If Carlos Ghosn is tried fairly, he will be vindicated, one of his lawyers assures l’OLJ
The former chairman of the Renault-Nissan-Mitsubishi alliance "was presented as guilty from the very first moment" François Zimeray told l’OLJ.
The saga of what the media has dubbed “the fall of the taikun", or the "the fall of the titan", began on November 19, 2018. On that day, Carlos Ghosn, CEO of the Renault-Nissan-Mitsubishi alliance who holds Brazilian, French and Lebanese nationality, was arrested as he disembarked from his private jet at Tokyo airport. Since his arrest, a successive series of charges and legal cases have been brought against him. Ghosn was released on a $ 9 million bail on March 6, 2019 after serving 108 days at Kosuge Detention Center (north of Tokyo), only to be re-arrested on April 4. He was later released from jail on April 25 after posting a multimillion-dollar bond for the second time in two months. Already facing three charges for underreporting his pay and on aggravated breach of trust, the former chairman was indicted for allegedly misappropriating Nissan company money.
“Carlos Ghosn was presented as guilty from the very first moment” said François Zimeray, the Ghosn family’s French lawyer, in an interview with L’Orient- Le Jour.
Zimeray specifically denounced Ghosn’s April 4 arrest “on additional legally dubious charges”, saying “he was previously detained for more than 100 days under unfair, cruel, and unjust conditions in an effort to coerce a confession before ultimately being released on strict bail conditions, with which he has scrupulously complied.”
“The conditions under which he was re-arrested, at dawn, with twenty agents rushing in[to] his home, [and] the media informed ahead of the re-arrest, clearly show a desire to humiliate him” Zimeray added.
Upon his re-arrest, 65-year-old Ghosn was questioned about money transfers made by Nissan to an auto dealer in Oman. In total, Ghosn allegedly used $5 million of the transferred funds for personal enrichment, according to the Japanese prosecutor’s office.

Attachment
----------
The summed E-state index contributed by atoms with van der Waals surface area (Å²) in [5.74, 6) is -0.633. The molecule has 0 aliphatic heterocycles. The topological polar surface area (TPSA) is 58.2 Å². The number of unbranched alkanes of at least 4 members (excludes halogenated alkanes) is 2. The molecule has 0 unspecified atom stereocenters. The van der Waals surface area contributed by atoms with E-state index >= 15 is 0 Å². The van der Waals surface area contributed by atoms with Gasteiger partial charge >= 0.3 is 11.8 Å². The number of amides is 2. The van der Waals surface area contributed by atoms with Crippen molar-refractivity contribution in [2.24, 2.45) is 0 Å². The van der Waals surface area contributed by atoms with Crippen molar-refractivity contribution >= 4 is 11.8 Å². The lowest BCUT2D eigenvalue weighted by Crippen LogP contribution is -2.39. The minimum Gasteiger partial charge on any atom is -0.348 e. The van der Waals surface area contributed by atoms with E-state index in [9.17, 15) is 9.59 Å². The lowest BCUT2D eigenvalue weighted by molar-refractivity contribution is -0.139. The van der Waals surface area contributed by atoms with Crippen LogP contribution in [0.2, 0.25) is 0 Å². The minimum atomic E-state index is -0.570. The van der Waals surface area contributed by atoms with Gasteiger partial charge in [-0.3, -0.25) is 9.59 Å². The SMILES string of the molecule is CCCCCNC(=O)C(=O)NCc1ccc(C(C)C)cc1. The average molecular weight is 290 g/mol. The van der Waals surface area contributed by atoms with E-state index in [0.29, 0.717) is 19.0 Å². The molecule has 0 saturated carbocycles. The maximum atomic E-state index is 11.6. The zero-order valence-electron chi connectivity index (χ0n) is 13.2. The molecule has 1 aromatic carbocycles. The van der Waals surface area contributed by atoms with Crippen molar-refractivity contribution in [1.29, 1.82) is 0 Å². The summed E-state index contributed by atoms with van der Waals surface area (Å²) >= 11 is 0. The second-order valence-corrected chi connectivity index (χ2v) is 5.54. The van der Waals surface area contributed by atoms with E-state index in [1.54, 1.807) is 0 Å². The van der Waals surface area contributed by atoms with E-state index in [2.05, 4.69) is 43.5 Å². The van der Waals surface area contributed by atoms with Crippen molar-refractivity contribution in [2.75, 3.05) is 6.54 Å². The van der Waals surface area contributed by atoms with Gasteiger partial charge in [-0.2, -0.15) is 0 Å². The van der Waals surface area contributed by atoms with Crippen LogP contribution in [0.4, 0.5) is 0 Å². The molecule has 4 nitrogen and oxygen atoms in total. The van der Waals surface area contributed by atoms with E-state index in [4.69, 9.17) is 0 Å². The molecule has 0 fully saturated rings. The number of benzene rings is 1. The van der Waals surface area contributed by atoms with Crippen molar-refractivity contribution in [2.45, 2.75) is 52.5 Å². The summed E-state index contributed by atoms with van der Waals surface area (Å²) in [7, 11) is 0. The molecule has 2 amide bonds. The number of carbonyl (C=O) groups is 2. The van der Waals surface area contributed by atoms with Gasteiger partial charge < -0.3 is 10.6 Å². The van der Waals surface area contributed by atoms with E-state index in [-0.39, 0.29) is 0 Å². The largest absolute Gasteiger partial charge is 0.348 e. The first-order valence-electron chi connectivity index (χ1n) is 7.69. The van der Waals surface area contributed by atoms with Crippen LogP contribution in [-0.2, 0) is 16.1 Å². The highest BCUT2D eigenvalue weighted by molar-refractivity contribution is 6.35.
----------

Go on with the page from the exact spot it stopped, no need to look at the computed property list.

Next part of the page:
The former Renault-Nissan boss is suspected of having used a Lebanese company, Good Faith Investments, to divert some of the money paid by Nissan to Suhail Bahwan Automobile, the Renault-Nissan dealership in the Sultanate of Oman, between 2012 and 2018. According to excerpts from Nissan's internal investigation as reported by news agencies, a portion of these funds ended up in the accounts of a company called Beauty Yachts headed by Ghosn's wife, Carole Ghosn, and registered in the British Virgin Islands.
Based on sources close to the case cited by AFP, the allegedly misappropriated sum was deposited through a company in Lebanon into a fund called Shogun Investments LLC controlled by his son Anthony in the United States.
Asked to comment on these new accusations, Zimeray simply responded “Mr. Ghosn has said that he is innocent of all the charges held against him. He is adamant, he is wrongly accused and unfairly detained on unfounded charges. We will therefore concentrate our efforts for Mr. Ghosn to have a fair trial.”
In a video recorded before his second arrest and broadcast a few days later, Mr. Ghosn stated that he was innocent of all charges brought against him, claiming to be a victim of "a plot, conspiracy and treason".
“Emails reveal the true story (...). Japan’s Ministry of Economy, Trade and Industry was working with Nissan executives to block the formal merger of Nissan and Renault favored by Carlos and to preserve Nissan’s autonomy at all costs”, Carole Ghosn claimed in a column published in mid-April in the Washington Post, adding “What should have been settled in the Nissan boardroom has been turned into a criminal affair.”